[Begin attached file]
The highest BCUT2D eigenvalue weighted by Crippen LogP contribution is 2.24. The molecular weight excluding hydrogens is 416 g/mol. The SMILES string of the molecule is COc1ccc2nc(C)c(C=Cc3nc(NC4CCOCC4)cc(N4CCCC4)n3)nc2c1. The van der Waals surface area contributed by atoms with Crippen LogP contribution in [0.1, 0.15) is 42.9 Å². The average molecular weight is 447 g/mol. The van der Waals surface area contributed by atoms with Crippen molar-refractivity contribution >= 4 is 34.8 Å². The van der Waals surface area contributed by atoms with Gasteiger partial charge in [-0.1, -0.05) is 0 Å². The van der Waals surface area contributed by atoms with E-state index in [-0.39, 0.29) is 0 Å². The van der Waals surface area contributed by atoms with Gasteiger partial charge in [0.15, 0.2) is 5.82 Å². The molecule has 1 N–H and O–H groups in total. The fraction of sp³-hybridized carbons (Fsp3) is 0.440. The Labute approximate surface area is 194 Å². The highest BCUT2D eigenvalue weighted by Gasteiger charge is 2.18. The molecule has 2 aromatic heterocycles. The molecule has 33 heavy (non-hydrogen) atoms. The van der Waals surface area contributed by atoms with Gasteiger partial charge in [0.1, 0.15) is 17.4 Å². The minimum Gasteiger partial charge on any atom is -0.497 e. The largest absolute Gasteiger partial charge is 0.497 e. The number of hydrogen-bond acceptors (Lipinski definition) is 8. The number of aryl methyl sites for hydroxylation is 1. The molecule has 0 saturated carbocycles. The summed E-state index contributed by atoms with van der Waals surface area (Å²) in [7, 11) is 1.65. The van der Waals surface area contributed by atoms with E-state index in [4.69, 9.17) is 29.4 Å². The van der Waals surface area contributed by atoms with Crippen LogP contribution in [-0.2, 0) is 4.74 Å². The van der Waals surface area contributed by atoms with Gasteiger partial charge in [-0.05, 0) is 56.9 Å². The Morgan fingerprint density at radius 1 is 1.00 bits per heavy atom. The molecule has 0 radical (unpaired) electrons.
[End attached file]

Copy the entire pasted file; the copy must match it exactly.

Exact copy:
The highest BCUT2D eigenvalue weighted by Crippen LogP contribution is 2.24. The molecular weight excluding hydrogens is 416 g/mol. The SMILES string of the molecule is COc1ccc2nc(C)c(C=Cc3nc(NC4CCOCC4)cc(N4CCCC4)n3)nc2c1. The van der Waals surface area contributed by atoms with Crippen LogP contribution in [0.1, 0.15) is 42.9 Å². The average molecular weight is 447 g/mol. The van der Waals surface area contributed by atoms with Crippen molar-refractivity contribution >= 4 is 34.8 Å². The van der Waals surface area contributed by atoms with Gasteiger partial charge in [-0.1, -0.05) is 0 Å². The van der Waals surface area contributed by atoms with E-state index in [-0.39, 0.29) is 0 Å². The van der Waals surface area contributed by atoms with Gasteiger partial charge in [0.15, 0.2) is 5.82 Å². The molecule has 1 N–H and O–H groups in total. The fraction of sp³-hybridized carbons (Fsp3) is 0.440. The Labute approximate surface area is 194 Å². The highest BCUT2D eigenvalue weighted by Gasteiger charge is 2.18. The molecule has 2 aromatic heterocycles. The molecule has 33 heavy (non-hydrogen) atoms. The van der Waals surface area contributed by atoms with Gasteiger partial charge in [0.1, 0.15) is 17.4 Å². The minimum Gasteiger partial charge on any atom is -0.497 e. The largest absolute Gasteiger partial charge is 0.497 e. The number of hydrogen-bond acceptors (Lipinski definition) is 8. The number of aryl methyl sites for hydroxylation is 1. The molecule has 0 saturated carbocycles. The summed E-state index contributed by atoms with van der Waals surface area (Å²) in [7, 11) is 1.65. The van der Waals surface area contributed by atoms with E-state index in [4.69, 9.17) is 29.4 Å². The van der Waals surface area contributed by atoms with Crippen LogP contribution in [-0.2, 0) is 4.74 Å². The van der Waals surface area contributed by atoms with Gasteiger partial charge in [-0.05, 0) is 56.9 Å². The Morgan fingerprint density at radius 1 is 1.00 bits per heavy atom. The molecule has 0 radical (unpaired) electrons.